Home News Local news Permit Delays Stall Dredging Around St. Croix Pier

Permit Delays Stall Dredging Around St. Croix Pier


Feb. 17, 2006 – Problems with the permitting process on both federal and local levels has delayed dredging around the Ann E. Abramson Pier on St. Croix, according to Darlan Brin, executive director of the Virgin Islands Port Authority, who spoke at an Economic Development, Planning, and Environmental Protection Committee meeting held Thursday on St. Croix.
Brin told senators that while the dredging was supposed to begin last September, it was difficult to acquire permits from the local Coastal Zone Management Commission, as well as the Army Corps of Engineers office in Puerto Rico.
Brin said the Army Corps of Engineers had to review permits for the project before the dredging began – a process he said took 10 months to complete.
Prior to that, Brin explained that St. Croix's CZM Commission was slow in approving a maintenance permit for the dredging. "According to CZM statutes, when you apply for a maintenance permit, you don't have to go through the whole permitting process, which includes having a public hearing on the project," Brin said.
"However, they did not want to approve the permit because they said it wasn't a maintenance project," Brin said. "The way the statute is worded leaves a lot of room for interpretation."
Robert O'Connor, chair of VIPA's board, piggybacked on Brin's statements by requesting that senators amend the statute to make clearer the definition of what constitutes a maintenance project.
However, Gordon Finch, consultant to VIPA, said he would not have approved the project either. "We've never dredged that area before, so to call it a maintenance project is untrue," he said.
"What really took our time up was getting approval from the Army Corps office in Puerto Rico," he said. "CZM had our permit approved by June 30, which I think is record timing."
Brin said that much of the equipment needed to perform the dredging was sent to states like Louisiana and Florida to help with Hurricane Katrina cleanup efforts, which further held up the dredging. "However, we have arranged for some of the equipment being used to dredge the area around the Crown Bay Marina to come over here on St. Croix until the pier is finished," he said.
In terms of recent progress made on the project, Brin said all permits are now in place, and VIPA is beginning to conduct various water quality and environmental impact studies to ensure that the area surrounding the Ann E. Abramson Pier is protected. "Those should all be complete by March 30, which is when we anticipate the dredging to begin," he said.
Brin said the entire project would cost $5.2 million, and would be completed in approximately four to five months. He also said the dredging would be handled by V.I. Cement and Building Products Inc., while Natural Resources Consultants Inc. would be conducting the water quality and environmental impact studies.
Finch gave senators other specifics about the project, which includes dredging both sides of the pier to a depth of -34 feet and a width of 200 feet to accommodate larger voyager class cruise ships.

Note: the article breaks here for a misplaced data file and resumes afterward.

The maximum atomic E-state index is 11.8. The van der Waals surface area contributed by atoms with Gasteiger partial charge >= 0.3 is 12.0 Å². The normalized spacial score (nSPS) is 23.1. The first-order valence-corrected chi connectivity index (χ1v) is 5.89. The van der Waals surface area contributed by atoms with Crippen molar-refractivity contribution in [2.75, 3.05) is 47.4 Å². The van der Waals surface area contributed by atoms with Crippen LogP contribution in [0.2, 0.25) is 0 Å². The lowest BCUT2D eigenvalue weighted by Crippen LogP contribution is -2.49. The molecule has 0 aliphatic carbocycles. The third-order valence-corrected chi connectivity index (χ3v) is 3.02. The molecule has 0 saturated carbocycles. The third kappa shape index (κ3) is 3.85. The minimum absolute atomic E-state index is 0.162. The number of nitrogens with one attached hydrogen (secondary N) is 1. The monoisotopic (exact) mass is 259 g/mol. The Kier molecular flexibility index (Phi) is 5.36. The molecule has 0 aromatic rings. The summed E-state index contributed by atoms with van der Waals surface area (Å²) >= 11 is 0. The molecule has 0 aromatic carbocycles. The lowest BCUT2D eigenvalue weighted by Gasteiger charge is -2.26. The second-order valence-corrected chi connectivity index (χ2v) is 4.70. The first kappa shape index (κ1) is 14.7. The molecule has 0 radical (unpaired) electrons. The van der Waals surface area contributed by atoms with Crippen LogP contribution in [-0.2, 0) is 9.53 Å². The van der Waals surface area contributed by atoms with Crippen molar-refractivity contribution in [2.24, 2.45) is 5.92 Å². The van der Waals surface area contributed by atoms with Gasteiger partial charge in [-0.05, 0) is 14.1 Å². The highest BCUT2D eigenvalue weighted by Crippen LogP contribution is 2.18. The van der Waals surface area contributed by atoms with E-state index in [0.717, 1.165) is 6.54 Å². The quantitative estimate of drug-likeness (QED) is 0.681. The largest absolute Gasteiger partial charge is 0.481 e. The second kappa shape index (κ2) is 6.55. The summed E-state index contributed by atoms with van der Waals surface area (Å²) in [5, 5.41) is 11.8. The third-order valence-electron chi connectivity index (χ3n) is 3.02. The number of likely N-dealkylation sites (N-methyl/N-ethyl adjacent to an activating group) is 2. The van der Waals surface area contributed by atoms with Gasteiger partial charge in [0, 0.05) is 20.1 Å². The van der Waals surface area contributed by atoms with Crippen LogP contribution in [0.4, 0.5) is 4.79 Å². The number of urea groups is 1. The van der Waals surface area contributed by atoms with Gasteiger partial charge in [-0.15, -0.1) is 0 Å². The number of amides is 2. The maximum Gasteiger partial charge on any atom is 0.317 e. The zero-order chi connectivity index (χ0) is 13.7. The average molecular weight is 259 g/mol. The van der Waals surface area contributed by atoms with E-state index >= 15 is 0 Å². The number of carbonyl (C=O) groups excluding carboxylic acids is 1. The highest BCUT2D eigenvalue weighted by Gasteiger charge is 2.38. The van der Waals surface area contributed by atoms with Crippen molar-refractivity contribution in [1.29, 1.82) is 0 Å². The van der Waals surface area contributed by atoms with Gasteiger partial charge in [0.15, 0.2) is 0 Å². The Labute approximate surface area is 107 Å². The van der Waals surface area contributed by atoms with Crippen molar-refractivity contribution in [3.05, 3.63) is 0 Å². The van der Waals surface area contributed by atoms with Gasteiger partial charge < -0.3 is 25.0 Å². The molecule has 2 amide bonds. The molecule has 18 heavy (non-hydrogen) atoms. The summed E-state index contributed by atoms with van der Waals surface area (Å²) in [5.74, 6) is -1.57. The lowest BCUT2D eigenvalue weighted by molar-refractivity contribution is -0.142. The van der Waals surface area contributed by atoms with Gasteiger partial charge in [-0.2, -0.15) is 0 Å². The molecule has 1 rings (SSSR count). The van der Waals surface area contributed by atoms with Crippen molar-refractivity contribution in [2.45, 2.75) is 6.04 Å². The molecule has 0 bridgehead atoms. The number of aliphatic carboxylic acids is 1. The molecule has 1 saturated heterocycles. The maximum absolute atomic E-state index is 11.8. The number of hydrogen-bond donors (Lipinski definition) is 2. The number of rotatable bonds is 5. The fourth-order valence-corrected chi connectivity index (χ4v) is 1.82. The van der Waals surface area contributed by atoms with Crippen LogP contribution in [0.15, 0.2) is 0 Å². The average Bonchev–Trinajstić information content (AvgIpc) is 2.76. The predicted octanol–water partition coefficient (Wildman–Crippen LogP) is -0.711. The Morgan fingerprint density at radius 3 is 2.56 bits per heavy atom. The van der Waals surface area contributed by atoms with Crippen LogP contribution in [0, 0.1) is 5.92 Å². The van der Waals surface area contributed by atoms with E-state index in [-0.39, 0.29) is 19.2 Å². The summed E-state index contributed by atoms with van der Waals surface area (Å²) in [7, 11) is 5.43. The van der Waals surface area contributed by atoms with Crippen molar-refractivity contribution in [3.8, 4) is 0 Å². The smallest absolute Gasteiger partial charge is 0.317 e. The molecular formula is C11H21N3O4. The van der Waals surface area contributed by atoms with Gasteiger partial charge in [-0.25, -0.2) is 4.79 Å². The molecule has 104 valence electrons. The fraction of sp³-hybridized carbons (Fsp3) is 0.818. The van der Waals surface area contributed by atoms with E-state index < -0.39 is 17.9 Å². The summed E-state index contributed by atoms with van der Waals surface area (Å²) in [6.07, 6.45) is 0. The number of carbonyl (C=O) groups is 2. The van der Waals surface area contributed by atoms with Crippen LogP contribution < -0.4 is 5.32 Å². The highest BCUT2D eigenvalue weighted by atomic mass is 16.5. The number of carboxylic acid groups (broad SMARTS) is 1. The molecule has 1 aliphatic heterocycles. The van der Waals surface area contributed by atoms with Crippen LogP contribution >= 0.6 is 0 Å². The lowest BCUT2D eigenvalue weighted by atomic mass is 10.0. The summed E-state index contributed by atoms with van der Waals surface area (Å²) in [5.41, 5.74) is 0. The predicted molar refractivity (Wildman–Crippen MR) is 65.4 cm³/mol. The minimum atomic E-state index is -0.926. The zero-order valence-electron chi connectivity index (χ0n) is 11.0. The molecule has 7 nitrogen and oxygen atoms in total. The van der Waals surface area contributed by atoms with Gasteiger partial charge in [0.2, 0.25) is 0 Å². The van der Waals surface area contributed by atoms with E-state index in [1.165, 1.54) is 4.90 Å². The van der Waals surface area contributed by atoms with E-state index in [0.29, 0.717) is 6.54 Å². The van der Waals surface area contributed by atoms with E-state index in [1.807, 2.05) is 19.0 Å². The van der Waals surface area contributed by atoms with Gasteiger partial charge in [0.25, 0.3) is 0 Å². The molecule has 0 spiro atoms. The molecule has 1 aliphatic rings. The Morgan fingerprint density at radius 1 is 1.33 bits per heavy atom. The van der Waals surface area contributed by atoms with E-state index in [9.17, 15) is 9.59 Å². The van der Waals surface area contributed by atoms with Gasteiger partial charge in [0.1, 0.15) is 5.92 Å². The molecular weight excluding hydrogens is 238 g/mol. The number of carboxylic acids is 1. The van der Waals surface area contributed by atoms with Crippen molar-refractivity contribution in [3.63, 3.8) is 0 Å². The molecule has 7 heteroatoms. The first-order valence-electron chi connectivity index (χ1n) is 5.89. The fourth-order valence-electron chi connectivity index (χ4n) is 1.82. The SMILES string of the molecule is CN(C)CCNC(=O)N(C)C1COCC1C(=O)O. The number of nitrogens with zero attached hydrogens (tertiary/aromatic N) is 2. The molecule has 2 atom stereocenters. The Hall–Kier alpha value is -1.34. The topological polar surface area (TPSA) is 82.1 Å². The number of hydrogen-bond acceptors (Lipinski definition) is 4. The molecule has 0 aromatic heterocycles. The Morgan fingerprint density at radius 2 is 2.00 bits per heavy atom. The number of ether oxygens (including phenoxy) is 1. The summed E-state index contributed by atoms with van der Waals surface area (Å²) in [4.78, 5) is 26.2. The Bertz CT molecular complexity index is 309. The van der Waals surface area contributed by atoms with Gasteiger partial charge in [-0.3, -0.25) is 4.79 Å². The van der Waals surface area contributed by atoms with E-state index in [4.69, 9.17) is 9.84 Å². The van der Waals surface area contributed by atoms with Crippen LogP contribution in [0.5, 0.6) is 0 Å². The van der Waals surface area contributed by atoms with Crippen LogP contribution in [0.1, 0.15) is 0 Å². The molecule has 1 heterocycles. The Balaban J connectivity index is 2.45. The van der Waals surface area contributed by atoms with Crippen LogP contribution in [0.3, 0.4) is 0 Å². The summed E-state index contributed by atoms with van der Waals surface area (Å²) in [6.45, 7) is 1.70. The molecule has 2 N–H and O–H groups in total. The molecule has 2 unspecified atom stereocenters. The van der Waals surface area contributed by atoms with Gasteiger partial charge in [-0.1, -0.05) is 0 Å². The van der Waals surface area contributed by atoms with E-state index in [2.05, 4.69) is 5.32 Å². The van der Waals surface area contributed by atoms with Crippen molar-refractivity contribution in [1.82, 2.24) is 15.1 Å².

"St. Croix's economy lost about $30 million in revenue when the cruise ship industry left the island," Finch said. "So this is something we have to do – we want our economy to come back."
Senator Terrence Nelson said cruise ships aren't coming back to St. Croix because citizens are "not taking pride" in the island itself. "We have to make our island look beautiful," he said.
Nelson said, "Look at some of the overgrown bushes at the roadsides. I've been trying to get someone to cut those for a long time, and nothing's happened yet. I don't think that the cruise ships aren't returning because they can't dock at the pier – they're not returning because the consumers don't want to come here. And that's what the industry is driven by – what the consumers want."
Senators questioned Brin briefly about the environmental impacts of the dredging, and whether opposition from local residents had also caused delays.
Brin said that while there has been opposition, it has not affected any progress made on the project.
"One of the reasons that the residents are so upset is that we are always doing projects like these on a piecemeal basis, without properly informing them about what's going on," Brin said. "What we need is a master plan for development in the area, with clearly defined boundaries about where we can and should develop."
Brin also outlined various projects planned for the Henry E. Rohlsen Airport on St. Croix, which includes additional work to the passenger terminal seat, security system improvements, a reimbursement agreement with the Federal Aviation Administration, the demolishing of the old Airport Inn Hotel and the redesigning of the passenger terminal. He said the total cost of all projects would be approximately $885,000.
When asked about the Gallow's Bay Marina development project, Brin said VIPA still had to complete a pier edge projection of the dock, which is estimated to cost $25,000.
Present at Thursday's meeting were Sens. Lorraine L. Berry, Craig W. Barshinger, Liston Davis, Pedro Encarnacion, Juan Figueroa-Serville, Norman Jn Baptiste, Nelson, and Usie R. Richards.
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